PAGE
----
Why does the author refer to Dimmesdale as a hypocrite even though Dimmesdale has confessed to being the worst of sinners?

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mwestwood eNotes educator| Certified Educator

In Chapter XX of "The Scarlet Letter," Hawthorne remarks, "No man, for any considerable period, can wear one face to himself, and another to the multitude, without finally getting bewildered as to which may be the true." Dimmesdale wears these two faces:  He returns from the forest encounter with Hester "transformed" as Hawthorne writes.  Dimmesdale has three urges to rebel against his false nature by insulting or lying to townspeople; he is tempted to sin. When he returns to his house, he sees the Election Sermon.  It is though another man has written this sermon as he now has more knowledge, a "bitter knowledge," the knowledge that he has been deluding himself. 

In the words of Emily Dickinson, when Dimmesdale does tell the truth he "tells it slant" not because the people will not understand, but because he has not the integrity to confess his sin as adultery; he is too weak to defend Hester and can only stand on the scaffold in the cover of night.  He feigns that his illness is only a physical illness, and he misleads Hester into believing that he will leave America with her, even deluding himself into this belief knowing he cannot bring himself to escape. He continues to wear "two faces" and is, therefore, a hypocrite.

katemschultz eNotes educator| Certified Educator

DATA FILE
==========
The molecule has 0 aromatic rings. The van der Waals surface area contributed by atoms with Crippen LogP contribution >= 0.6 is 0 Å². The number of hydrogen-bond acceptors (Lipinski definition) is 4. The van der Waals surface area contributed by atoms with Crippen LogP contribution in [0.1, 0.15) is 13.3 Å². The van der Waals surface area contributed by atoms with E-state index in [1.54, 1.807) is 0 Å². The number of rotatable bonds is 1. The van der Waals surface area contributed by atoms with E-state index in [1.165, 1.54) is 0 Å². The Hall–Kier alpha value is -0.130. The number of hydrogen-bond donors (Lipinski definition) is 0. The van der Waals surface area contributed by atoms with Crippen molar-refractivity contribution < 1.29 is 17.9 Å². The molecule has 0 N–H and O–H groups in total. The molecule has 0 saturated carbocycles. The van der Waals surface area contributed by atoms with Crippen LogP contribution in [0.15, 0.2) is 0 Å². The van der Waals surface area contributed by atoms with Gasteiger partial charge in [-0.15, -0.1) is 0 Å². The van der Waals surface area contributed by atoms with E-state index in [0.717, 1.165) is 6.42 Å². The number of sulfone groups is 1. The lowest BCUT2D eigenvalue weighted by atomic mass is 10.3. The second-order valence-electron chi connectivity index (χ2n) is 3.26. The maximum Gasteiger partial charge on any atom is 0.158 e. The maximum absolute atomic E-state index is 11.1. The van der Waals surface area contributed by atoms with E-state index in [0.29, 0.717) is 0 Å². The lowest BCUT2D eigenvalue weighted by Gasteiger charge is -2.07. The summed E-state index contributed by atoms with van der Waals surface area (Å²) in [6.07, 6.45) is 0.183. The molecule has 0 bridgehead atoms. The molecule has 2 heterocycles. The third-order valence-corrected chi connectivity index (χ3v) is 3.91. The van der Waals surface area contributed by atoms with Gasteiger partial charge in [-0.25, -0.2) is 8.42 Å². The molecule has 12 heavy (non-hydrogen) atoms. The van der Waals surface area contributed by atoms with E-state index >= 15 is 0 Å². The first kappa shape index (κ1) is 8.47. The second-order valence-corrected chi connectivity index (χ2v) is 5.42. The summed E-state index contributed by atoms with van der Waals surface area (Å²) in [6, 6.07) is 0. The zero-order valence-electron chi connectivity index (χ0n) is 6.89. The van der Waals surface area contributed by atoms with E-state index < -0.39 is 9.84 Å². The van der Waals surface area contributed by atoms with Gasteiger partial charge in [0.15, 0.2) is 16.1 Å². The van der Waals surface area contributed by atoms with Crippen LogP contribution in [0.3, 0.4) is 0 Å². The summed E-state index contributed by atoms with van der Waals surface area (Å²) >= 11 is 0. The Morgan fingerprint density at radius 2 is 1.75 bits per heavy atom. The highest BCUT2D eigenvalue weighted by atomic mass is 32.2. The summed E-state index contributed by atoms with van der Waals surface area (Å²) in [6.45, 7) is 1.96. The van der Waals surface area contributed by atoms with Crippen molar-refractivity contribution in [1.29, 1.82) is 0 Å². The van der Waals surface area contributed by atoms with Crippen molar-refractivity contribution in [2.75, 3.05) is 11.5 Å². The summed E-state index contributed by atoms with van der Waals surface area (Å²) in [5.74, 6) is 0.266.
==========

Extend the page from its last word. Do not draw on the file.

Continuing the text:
Everyone in Puritan time was considered a sinner. The priests in the church held the power they did because they were chosen by God and see as sin free. Even if Dimmesdale confessed to being the "worst of the sinners", very few in the town would actually believe him.

Dimmesdale also doesn't admit to his specific crime--adultery with Hester. He allows her to suffer alone, to be ostracized by the community while he is still able to live in town and go about his life (though not without some physical pain). In the beginning of the book, he allows Hester to stand alone on the scaffold, and he takes part in the attempts to make her reveal the name of the man who fathered Pearl.

Dimesdale's sin also allows him to be more passionate and heart-felt in his sermons against sin. This, in turn, makes parishioners love and respect him even more, though they are respecting and heeding a the word of a man who cannot take his own advice.

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The Scarlet Letter

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